Reply With Quote Quick reply to this message
 
Old 05-03-2018, 11:44 AM
 
Location: Sugarland
12,420 posts, read 10,915,522 times
Reputation: 13710
Quote:
Originally Posted by MaryleeII View Post
I think you missed something---she is 22.


IDK why she moved out from her living situation. She was living with her boyfriend, then moved into a shared living situation with 3 other ladies. The rent was affordable, but something happened with the other roommates. Her wallet was stolen twice, then she started keeping her purse inside her car. Then, her car window was broken and her wallet stolen again! The situation got ugly, in many other ways as well. This is the first and only time in 5 years she's asked us for help of any kind, so that says something right there!


I am concerned about the "puppy", since she is quickly growing. A puppy is adoptable, but the larger a dog becomes, the more difficult to re-home. I am disabled with mobility and balance issues, so taking care of a dog is difficult at best for me.


Obviously, there's a lot more to the story than I have the time or desire to go through. My main purpose in posting this is to vent some about how I feel suddenly having another person living here, even if she is my daughter. Like I stated earlier, this is not a re-hash of her growing up years. Things are different now. There's a lot of past hurt on my part that I'm trying not to dredge up to the surface and re-live. I want to go from this point onward. Its an adjustment for all concerned, including the dog!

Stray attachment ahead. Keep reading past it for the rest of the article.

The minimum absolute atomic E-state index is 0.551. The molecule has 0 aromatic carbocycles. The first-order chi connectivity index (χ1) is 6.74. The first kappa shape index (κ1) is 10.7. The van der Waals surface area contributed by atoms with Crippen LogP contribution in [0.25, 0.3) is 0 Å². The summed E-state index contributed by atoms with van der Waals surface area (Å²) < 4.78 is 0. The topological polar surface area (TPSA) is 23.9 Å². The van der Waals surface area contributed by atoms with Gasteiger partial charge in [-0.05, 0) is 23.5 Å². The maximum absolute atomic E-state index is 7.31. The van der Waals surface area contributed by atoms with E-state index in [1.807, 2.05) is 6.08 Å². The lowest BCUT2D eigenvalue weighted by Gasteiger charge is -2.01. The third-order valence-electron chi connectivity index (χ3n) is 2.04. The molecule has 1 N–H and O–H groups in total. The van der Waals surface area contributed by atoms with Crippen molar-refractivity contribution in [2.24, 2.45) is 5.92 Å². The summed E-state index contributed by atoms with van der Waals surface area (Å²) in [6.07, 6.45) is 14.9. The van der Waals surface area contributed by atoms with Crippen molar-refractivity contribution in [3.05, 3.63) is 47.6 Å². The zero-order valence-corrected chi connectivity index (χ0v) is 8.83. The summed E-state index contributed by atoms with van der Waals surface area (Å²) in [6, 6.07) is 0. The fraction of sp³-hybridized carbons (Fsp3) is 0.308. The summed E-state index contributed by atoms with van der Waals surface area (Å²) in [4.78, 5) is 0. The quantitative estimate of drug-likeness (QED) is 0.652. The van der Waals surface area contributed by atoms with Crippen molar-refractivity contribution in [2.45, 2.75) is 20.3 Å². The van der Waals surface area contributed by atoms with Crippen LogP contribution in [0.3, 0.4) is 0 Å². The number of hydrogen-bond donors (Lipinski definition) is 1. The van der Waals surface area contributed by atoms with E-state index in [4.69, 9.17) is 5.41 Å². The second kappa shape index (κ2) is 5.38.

I can understand that itís an adjustment since she hasnít lived with you in a long time. Itís your house and youíre used to things being a certain way. But I do think youíre being unreasonable about the cleanliness stuff. Sheís only been there TWO weeks and youíre complaining that she hasnít mopped the floor? I guess youíd go nuts if you heard how long I can go without mopping. My mom is a neat freak too, but the difference is that I have my own house so I answer to no one, thank goodness!
Reply With Quote Quick reply to this message
Please register to post and access all features of our very popular forum. It is free and quick. Over $68,000 in prizes has already been given out to active posters on our forum. Additional giveaways are planned.

Detailed information about all U.S. cities, counties, and zip codes on our site: City-data.com.


Reply

Quick Reply
Message:


Over $104,000 in prizes was already given out to active posters on our forum and additional giveaways are planned!

Go Back   City-Data Forum > General Forums > Parenting
Follow City-Data.com founder on our Forum or

All times are GMT -6.

© 2005-2017, Advameg, Inc.

City-Data.com - Archive 1, 2, 3, 4, 5, 6, 7, 8, 9, 10, 11, 12, 13, 14, 15, 16, 17, 18, 19, 20, 21, 22, 23, 24, 25, 26, 27, 28, 29, 30, 31, 32 - Top